Monday, January 02, 2012

Orange cream macarons

So once again I had leftover swiss meringue buttercream and leftover egg whites from making swiss meringue buttercream. The most logical and delicious solution to this problem is the macaron.

I am hardly an expert in macarons. This is only my third time making them. My two other macaron adventures were maple cocoa macarons from Delicious Delicious Delicious with the exception that I preferred the flavour of maple syrup to maple extract, and chocolate peppermint macarons (using the same cocoa shell as the previous ones). Before embarking on another macaron experiment, I decided to do a bit of research again. It amazes me how much variation exists in macaron recipes and techniques. I checked numerous websites, online videos and books (including my Larousse Gastronomique, which seemed significantly different from other recipes - bake at 400ºF??). I narrowed down my recipe choices using 2 criterion 1) I do not have powdered egg whites in my pantry, therefore I excluded all recipes requiring powdered egg whites, and 2) I did not want the fuss of using an Italian meringue technique. The Italian meringue technique involves heating up sugar and water to the soft ball stage (240ºF) and then carefully pouring the hot syrup in a steady stream, into medium peak meringue with your mixer on low speed. You want to stream the hot syrup down the side of your mixing bowl to firstly avoid pouring the hot mixture in too fast and scrambling your egg whites and secondly, to avoid pouring it over your moving beater and getting hot sugar syrup in your face.

I decided on the ingredient ratios from Ms. Humble's Scatter Plot Macarons, mainly because I love that there was a very scientific/analytical method to developing this recipe.

The original ingredient list is as follows:
120 g almond meal
200 g powdered/confectioner's sugar
100 g egg whites
30-35 g granulated sugar
food colouring gel

Before I start, I wipe all of my utensils down with lemon juice to ensure that everything is grease-free. This includes the prep bowl that I'm pouring my egg whites into, my mixing bowl (you don't need it dried off as the acid in the lemon helps to whip up your egg whites), my mixer beaters and my spatula.

I used pasteurized egg whites from a carton (leftover from making buttercream), weighed them out and let them sit at room temperature for several hours. If you are separating whole eggs, 1 egg white is equivalent to about 30 g.

For the almonds, rather than using almond meal, I used whole raw almonds (including the skin). If you do not want the rustic speckled nature from the almond skin colour, then you can use blanched almonds.

I weighed 120 g of whole almonds and processed them (about 30 g at a time) with about a tablespoon of the powdered sugar. I end up sifting this mixture several times with the remaining powdered sugar to ensure that I have a finely powdered mixture.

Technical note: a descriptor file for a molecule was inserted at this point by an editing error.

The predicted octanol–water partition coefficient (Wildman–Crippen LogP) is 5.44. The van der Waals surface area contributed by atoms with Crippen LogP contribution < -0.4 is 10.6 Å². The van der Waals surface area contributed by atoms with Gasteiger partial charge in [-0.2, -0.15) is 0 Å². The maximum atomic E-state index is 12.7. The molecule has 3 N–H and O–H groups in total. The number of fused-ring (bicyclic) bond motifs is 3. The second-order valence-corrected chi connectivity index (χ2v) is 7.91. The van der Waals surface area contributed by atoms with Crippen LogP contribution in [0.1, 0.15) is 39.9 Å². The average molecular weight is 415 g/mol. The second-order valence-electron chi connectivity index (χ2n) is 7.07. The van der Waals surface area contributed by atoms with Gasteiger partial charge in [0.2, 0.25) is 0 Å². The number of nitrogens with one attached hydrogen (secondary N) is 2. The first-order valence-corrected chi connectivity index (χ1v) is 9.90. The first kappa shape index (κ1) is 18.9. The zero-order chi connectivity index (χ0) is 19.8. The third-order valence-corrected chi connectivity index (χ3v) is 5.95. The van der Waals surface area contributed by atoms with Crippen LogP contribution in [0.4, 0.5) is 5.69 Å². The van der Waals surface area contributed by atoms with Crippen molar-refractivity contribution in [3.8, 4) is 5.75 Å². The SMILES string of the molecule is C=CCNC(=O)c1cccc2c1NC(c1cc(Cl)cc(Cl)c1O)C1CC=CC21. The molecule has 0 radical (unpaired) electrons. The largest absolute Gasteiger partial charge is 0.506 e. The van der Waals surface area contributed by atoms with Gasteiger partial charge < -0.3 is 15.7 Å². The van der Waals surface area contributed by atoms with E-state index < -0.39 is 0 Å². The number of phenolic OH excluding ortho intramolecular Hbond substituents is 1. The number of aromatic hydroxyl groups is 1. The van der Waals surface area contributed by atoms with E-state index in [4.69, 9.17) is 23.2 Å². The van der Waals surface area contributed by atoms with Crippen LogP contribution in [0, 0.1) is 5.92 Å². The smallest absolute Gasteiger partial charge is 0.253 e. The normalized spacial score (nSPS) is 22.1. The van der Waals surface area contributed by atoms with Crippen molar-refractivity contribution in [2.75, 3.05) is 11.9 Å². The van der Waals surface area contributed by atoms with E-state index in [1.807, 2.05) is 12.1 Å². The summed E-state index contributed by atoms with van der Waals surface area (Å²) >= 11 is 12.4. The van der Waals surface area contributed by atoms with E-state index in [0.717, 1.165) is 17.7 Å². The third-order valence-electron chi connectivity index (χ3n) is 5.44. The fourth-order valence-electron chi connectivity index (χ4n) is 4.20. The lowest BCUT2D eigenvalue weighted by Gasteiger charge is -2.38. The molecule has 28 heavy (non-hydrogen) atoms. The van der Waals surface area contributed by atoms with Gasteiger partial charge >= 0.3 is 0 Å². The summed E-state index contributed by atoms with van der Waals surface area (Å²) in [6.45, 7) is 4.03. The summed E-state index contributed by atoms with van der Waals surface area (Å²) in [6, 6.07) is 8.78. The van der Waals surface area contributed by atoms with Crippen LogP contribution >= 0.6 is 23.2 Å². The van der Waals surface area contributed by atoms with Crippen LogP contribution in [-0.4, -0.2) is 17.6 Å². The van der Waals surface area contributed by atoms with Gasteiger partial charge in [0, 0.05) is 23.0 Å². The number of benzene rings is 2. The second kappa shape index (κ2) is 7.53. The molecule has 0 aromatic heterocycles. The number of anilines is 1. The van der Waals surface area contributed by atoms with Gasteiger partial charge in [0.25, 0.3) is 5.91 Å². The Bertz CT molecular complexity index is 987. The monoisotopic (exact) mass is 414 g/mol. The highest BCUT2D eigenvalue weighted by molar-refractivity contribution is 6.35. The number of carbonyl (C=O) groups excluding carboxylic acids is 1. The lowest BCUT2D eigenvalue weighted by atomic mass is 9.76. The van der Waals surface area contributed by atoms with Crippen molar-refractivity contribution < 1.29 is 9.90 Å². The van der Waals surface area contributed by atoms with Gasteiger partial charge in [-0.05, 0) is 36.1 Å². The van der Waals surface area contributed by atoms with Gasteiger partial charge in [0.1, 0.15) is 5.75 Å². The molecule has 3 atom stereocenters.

For the granulated sugar, I weighed out 35 g and then I also processed this using my mini food-processor to resemble caster sugar which has a finer texture. I let it settle for a minute before opening the food processor.

For mixing the egg whites, as much as I absolutely adore my stand mixer, I used my hand mixer since it is a small volume mixture. Beat the egg whites until they are foamy and begin to hold a shape, and then with the mixer on low-medium speed, add the granulated/caster sugar, about 1 tablespoon at a time. Once all of the sugar is added, I beat the meringue on high (number 5, the highest setting, on my KitchenAid handheld mixer is really not all that fast) until the meringue had stiff glossy peaks. At this point you can mix in your gel colour. I chose orange since I was making orange cream macarons.

I then folded in my sifted almond and powdered sugar mixture (about 1/4 at a time) until it was all mixed in nice and evenly.

Pipe the meringue mixture onto Silpat mat or parchment-lined baking sheets (if you're using parchment, tack down the corners with a dab of your meringue mixture) in little quarter to loonie-sized rounds (I like my macarons to be a bit on the larger size). Gently tap your sheet on the counter to get rid of any piping peaks and bubbles and allow to sit at room temperature for at least 30 minutes.

I baked my macaron shells at 300ºF for 17 minutes on the middle oven rack. I had one baking sheet lined with my Silpat mat and one sheet lined with parchment. I did not find any appreciable difference between the two except that I found it much easier to remove the shells from the Silpat Mat. I placed my baking sheets on a cooling rack and allowed them to cool completely before I attempted to lift the shells.

For the filling, I used leftover vanilla swiss meringue buttercream flavoured with Whittington's Natural Orange Essence. To reconstitute leftover swiss meringue buttercream, heat about 1/3 of it for about 5-10 seconds in the microwave until warm (it may liquify slightly), add this to your cold buttercream and beat on high. You'll notice it becoming creamy fairly early on, but looking closely it may look slightly separated. Keep beating it on high until the texture is fluffy and the buttercream is smooth and shiny looking. I did not measure the amount of buttercream that I had left. I simply added a 1/4 teaspoon of flavouring at a time until I achieved the flavour intensity that I wanted.

I think this recipe will be a keeper. I look forward to trying many more flavour and colour combinations.

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